Take a deep breath.
I'm 60 and my cancer sort of mirrors yours. Large mass in right ascending colon. It's scary. I'm 60 and this is my first brush with mortality. And you know what? It's not as scary once you accept that you have cancer. It's a concern, but it's far harder on my wife than it is for me. Why? Because I believe in my heart that I'm going to beat this monster. I'm sorry, I don't believe .. I KNOW!
First steps .. like others have said, don't go with a general surgeon. Sure, they can do it, but what you need right now - especially with a large mass - is a colorectal surgeon. Someone that does this type of surgery every day of the week. I'm lucky, I live near Dallas and we have a really good cancer center at UT Southwestern. One of the best in Texas. My surgeon is a surgical oncologist, and I also have a medical oncologist (for the chemo). The team approach will give you the best results.
Once you meet with a doctor (in my case, the first meeting was with the medical oncologist) he'll probably want a CT scan to have some kind of idea about what you're facing. Next, surgery. Surgery is going to happen, but you know what? Surgery is not scary at all. I was given a drug in pre-op and wheeled out to surgery. I don't remember ever arriving in surgery. All I remember is part of the ride and then being woke up in post-op. Very easy.
Recovery from surgery is next. Two suggestions that you'll find elsewhere on this forum .. walk, walk, walk, walk, walk .. and breathe into the little thing they'll give you. I spent 3 days and 2 nights in the hospital. And once home, I kept walking until I was so sore I could hardly walk. But it helped me recover very quickly.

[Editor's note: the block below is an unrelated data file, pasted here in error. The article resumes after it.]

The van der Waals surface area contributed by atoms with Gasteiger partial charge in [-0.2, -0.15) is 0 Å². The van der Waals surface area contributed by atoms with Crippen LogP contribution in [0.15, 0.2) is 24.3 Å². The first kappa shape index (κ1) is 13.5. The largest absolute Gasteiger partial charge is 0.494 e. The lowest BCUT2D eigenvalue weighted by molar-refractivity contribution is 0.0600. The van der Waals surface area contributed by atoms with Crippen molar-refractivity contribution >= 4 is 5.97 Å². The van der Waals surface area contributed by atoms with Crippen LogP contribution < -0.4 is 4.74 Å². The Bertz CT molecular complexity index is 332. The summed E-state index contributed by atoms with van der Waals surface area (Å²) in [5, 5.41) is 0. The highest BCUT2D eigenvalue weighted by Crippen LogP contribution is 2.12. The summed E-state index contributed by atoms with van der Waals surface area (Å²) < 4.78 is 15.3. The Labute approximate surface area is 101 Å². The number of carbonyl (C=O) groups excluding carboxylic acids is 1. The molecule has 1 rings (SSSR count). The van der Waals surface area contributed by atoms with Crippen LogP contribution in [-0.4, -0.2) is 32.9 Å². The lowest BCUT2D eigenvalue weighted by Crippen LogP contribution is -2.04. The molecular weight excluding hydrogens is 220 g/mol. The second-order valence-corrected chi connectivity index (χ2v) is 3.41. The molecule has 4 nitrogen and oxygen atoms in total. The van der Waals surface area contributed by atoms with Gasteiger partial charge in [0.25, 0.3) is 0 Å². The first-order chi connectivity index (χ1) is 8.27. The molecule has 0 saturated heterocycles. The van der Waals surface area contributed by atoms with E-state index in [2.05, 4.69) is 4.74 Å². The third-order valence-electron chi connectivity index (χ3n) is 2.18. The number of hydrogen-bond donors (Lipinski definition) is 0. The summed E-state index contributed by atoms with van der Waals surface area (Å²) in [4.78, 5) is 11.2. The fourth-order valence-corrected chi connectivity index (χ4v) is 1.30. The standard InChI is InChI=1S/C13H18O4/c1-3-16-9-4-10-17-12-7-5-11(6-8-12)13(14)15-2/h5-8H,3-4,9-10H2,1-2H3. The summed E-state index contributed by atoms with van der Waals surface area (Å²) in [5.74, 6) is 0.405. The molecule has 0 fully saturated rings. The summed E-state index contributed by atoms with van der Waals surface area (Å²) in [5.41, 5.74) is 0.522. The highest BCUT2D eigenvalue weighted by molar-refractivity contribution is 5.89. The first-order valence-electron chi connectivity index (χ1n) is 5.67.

Beyond that will depend on your particular case. But the best suggestion I can give, and others will agree, is to stay away from Dr. Google. It's easy to start checking statistics, etc, but those statistics are wrong for a number of reasons. First, a 5 year average is from people that had cancer diagnosed 5 years ago and more. Treatment has come a ways since then. And it will continue to improve over the next few years. Next, many of those did not receive treatment in a timely fashion. And many were not treated in a cancer center. All of that, plus other factors, skews the survival rates downward. So don't get caught up in that stuff. It'll make you very depressed.
I'm just finished my third round of chemo and it's not bad. I've had several CT scans and a PET scan. And I'm still here and I'm getting results from the chemo. Surgery later to remove tumors in my liver and lung. And possibly a bit more chemo. And then, if all the I's are dotted and T's crossed, plus the stars align correctly, I'll be cured. Or at least reach that plateau of No Evidence of Disease. That's the only results I will accept. Anything less is unacceptable.
So take another deep breath. You're just getting started and have quite a journey ahead of you. Go into it with the attitude that you can do this and you will survive. I believe I can beat it, and I believe you can beat it, too.
Hang in there. We're all in this together.
3/11/16 Colonoscopy - 9 benign polyps, 1 large cancerous tumor in right ascending colon
4/19/16 Right colectomy
6/3/16 Two liver spots detected, added Avastin to Folfox
12/20/16 Liver surgery. Pathology shows no active cancer cells
6/7/17 Final chemo
12/5/17 Port removed
05/23/18 Liver tumor discovered in scans
04/04/19 Radiation treatment
08/15/19 Additional radiation treatment
08/21/19 NED again